Rheumatoid Arthritis Patient-derived Anti-citrullinated Protein Antibodies (ACPAs) Ameliorate Joint Inflammation in Early Collagen-antibody Induced Arthritis (CAIA)
WILEY. 2022: 69-70
View details for Web of Science ID 000877386500045
Clonally Expanded B Cells in Multiple Sclerosis Bind EBV EBNA1 and GlialCAM.
Multiple sclerosis (MS) is a heterogenous autoimmune disease in which autoreactive lymphocytes attack the myelin sheath of the central nervous system (CNS). B lymphocytes in the cerebrospinal fluid (CSF) of MS patients contribute to inflammation and secrete oligoclonal immunoglobulins1,2. Epstein-Barr virus (EBV) infection has been linked to MS epidemiologically, but its pathological role remains unclear3. Here we demonstrate high-affinity molecular mimicry between the EBV transcription factor EBNA1 and the CNS protein GlialCAM, and provide structural and in-vivo functional evidence for its relevance. A cross-reactive CSF-derived antibody was initially identified by single-cell sequencing of the paired-chain B cell repertoire of MS blood and CSF, followed by protein microarray-based testing of recombinantly expressed CSF-derived antibodies against MS-associated viruses. Sequence analysis, affinity measurements, and the crystal structure of the EBNA1-peptide epitope in complex with the autoreactive Fab fragment allowed for tracking the development of the naïve EBNA1-restricted antibody to a mature EBNA1/GlialCAM cross-reactive antibody. Molecular mimicry is facilitated by a post-translational modification of GlialCAM. EBNA1 immunization exacerbates the mouse model of MS and anti-EBNA1/GlialCAM antibodies are prevalent in MS patients. Our results provide a mechanistic link for the association between MS and EBV, and could guide the development of novel MS therapies.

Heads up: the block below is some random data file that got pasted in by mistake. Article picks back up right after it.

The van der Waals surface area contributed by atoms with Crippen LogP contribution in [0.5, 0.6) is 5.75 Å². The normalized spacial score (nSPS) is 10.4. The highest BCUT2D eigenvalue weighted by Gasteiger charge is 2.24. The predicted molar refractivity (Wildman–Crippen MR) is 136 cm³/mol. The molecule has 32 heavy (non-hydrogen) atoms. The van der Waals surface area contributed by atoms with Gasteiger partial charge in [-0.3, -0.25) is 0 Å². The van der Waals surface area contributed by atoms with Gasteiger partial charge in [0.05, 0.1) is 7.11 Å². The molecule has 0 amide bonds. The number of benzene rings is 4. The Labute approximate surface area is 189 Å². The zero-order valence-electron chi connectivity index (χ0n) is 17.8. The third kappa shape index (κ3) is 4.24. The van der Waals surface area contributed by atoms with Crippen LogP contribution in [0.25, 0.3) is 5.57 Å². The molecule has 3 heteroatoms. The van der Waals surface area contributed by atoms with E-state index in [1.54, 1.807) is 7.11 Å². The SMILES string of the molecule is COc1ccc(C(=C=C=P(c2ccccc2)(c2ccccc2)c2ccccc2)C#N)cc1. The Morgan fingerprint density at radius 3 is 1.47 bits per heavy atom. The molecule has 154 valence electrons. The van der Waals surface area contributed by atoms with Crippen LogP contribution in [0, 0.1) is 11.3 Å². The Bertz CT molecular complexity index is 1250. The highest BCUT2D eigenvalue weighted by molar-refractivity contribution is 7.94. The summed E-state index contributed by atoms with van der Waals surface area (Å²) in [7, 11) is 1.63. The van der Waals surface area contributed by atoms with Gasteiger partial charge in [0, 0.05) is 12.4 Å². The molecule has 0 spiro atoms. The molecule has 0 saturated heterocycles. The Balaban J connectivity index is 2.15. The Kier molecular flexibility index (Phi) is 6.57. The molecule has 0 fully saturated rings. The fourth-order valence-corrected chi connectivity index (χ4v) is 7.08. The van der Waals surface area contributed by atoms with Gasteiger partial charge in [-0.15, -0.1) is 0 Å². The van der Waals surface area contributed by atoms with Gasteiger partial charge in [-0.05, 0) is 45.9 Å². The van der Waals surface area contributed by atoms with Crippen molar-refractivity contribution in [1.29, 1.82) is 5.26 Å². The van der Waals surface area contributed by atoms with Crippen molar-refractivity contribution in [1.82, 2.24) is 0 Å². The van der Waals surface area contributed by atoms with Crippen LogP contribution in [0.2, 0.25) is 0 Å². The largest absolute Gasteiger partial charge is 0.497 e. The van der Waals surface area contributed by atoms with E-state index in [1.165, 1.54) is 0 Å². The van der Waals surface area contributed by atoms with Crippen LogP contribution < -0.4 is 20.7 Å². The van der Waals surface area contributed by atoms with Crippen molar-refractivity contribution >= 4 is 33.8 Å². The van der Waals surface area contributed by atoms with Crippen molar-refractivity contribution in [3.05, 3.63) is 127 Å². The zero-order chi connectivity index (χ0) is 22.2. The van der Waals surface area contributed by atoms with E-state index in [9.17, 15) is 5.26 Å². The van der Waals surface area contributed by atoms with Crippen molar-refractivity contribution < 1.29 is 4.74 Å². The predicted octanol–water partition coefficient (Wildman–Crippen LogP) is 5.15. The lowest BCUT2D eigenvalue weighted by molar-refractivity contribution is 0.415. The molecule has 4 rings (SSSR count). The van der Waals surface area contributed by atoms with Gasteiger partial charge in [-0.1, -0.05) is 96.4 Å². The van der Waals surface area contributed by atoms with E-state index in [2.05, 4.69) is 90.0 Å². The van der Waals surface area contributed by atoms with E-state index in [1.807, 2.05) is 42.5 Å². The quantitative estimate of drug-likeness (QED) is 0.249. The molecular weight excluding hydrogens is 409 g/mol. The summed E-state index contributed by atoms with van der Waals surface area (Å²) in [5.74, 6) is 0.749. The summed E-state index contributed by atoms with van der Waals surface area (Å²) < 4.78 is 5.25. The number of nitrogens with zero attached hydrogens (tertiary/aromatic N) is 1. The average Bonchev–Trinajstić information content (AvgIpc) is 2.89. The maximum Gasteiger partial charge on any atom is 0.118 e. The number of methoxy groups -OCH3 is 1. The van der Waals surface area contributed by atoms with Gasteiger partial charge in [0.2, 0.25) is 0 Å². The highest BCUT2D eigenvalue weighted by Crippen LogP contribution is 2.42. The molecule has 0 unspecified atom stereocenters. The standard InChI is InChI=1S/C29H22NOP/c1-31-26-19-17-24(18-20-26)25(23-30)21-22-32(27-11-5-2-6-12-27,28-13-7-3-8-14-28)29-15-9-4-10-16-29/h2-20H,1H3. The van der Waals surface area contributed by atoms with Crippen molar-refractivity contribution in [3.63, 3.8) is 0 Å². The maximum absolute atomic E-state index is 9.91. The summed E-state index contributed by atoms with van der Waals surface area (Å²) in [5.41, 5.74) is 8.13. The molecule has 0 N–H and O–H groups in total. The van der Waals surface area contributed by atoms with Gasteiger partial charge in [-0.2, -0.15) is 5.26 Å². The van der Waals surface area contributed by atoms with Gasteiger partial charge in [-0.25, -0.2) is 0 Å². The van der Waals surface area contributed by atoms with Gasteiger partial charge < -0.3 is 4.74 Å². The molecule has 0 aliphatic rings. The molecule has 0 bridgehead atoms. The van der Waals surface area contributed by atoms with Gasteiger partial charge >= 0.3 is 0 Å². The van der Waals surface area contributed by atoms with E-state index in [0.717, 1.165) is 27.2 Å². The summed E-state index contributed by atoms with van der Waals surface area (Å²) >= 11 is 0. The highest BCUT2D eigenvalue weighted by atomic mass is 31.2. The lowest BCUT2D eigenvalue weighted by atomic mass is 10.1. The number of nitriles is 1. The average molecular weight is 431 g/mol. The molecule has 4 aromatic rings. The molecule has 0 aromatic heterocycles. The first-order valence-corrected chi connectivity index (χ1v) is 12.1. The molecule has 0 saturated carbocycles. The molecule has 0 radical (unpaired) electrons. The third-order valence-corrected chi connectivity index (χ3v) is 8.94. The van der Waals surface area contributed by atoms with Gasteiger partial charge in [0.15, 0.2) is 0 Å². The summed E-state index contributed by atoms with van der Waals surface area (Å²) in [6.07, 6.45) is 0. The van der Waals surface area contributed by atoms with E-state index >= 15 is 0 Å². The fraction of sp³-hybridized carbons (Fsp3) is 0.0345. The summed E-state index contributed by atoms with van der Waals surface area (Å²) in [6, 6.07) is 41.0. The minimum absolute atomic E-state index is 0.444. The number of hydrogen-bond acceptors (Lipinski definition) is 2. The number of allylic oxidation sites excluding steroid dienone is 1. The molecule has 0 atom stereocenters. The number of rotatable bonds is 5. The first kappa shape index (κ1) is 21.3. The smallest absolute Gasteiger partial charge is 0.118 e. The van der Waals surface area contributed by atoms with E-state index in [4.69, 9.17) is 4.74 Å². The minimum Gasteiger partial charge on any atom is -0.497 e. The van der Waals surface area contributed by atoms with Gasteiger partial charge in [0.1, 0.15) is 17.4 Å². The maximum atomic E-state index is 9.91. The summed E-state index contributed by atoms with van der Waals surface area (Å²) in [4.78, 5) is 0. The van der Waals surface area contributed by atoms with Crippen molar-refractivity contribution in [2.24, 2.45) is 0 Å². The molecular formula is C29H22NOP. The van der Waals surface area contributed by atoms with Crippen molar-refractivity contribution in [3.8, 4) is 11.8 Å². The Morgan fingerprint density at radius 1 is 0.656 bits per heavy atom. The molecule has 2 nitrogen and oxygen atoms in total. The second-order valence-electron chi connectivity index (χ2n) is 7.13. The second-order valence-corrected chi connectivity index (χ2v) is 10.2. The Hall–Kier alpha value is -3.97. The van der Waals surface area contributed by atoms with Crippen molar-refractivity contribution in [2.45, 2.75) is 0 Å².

View details for DOI 10.1038/s41586-022-04432-7
View details for PubMedID 35073561
Characterization of Monoclonal Anti-PAD4 Autoantibodies from Rheumatoid Arthritis Patients: Functional Implications for Citrullination and Disease Progression
View details for Web of Science ID 000447268905113
Silencing of Dok-7 in Adult Rat Muscle Increases Susceptibility to Passive Transfer Myasthenia Gravis
AMERICAN JOURNAL OF PATHOLOGY
2016; 186 (10): 2559-2568
Myasthenia gravis (MG) is an autoimmune disease mediated by autoantibodies that target proteins at the neuromuscular junction, primarily the acetylcholine receptor (AChR) and the muscle-specific kinase. Because downstream of kinase 7 (Dok-7) is essential for the full activation of muscle-specific kinase and consequently for dense clustering of AChRs, we hypothesized that reduced levels of Dok-7 increase the susceptibility to passive transfer MG. To test this hypothesis, Dok-7 expression was reduced by transfecting shRNA-coding plasmids into the tibialis anterior muscle of adult rats by in vivo electroporation. Subclinical MG was subsequently induced with a low dose of anti-AChR monoclonal antibody 35. Neuromuscular transmission was significantly impaired in Dok-7-siRNA-electroporated legs compared with the contralateral control legs, which correlated with a reduction of AChR protein levels at the neuromuscular junction (approximately 25%) in Dok-7-siRNA-electroporated muscles, compared with contralateral control muscles. These results suggest that a reduced expression of Dok-7 may play a role in the susceptibility to passive transfer MG, by rendering AChR clusters less resistant to the autoantibody attack.
View details for DOI 10.1016/j.ajpath.2016.05.025
View details for Web of Science ID 000384389400007
View details for PubMedID 27658713